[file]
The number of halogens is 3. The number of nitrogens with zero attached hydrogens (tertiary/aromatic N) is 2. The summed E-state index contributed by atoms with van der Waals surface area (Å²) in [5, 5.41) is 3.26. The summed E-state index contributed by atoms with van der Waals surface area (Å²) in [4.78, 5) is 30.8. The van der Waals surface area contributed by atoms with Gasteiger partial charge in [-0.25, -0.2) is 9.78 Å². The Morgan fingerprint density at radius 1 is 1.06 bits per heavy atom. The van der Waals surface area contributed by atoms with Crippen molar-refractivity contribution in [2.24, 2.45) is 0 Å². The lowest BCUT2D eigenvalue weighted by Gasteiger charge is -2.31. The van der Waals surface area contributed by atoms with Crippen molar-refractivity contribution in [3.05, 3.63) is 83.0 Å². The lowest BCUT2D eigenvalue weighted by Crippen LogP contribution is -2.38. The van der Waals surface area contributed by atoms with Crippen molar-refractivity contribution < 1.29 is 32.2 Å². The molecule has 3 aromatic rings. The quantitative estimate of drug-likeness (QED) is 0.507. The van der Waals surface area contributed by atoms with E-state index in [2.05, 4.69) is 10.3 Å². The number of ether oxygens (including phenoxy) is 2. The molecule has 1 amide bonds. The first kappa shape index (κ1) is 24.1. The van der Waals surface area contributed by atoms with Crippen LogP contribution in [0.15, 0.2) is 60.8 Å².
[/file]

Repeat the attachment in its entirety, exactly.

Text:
The number of halogens is 3. The number of nitrogens with zero attached hydrogens (tertiary/aromatic N) is 2. The summed E-state index contributed by atoms with van der Waals surface area (Å²) in [5, 5.41) is 3.26. The summed E-state index contributed by atoms with van der Waals surface area (Å²) in [4.78, 5) is 30.8. The van der Waals surface area contributed by atoms with Gasteiger partial charge in [-0.25, -0.2) is 9.78 Å². The Morgan fingerprint density at radius 1 is 1.06 bits per heavy atom. The van der Waals surface area contributed by atoms with Crippen molar-refractivity contribution in [2.24, 2.45) is 0 Å². The lowest BCUT2D eigenvalue weighted by Gasteiger charge is -2.31. The van der Waals surface area contributed by atoms with Crippen molar-refractivity contribution in [3.05, 3.63) is 83.0 Å². The lowest BCUT2D eigenvalue weighted by Crippen LogP contribution is -2.38. The van der Waals surface area contributed by atoms with Crippen molar-refractivity contribution < 1.29 is 32.2 Å². The molecule has 3 aromatic rings. The quantitative estimate of drug-likeness (QED) is 0.507. The van der Waals surface area contributed by atoms with E-state index in [2.05, 4.69) is 10.3 Å². The number of ether oxygens (including phenoxy) is 2. The molecule has 1 amide bonds. The first kappa shape index (κ1) is 24.1. The van der Waals surface area contributed by atoms with Crippen LogP contribution in [0.15, 0.2) is 60.8 Å².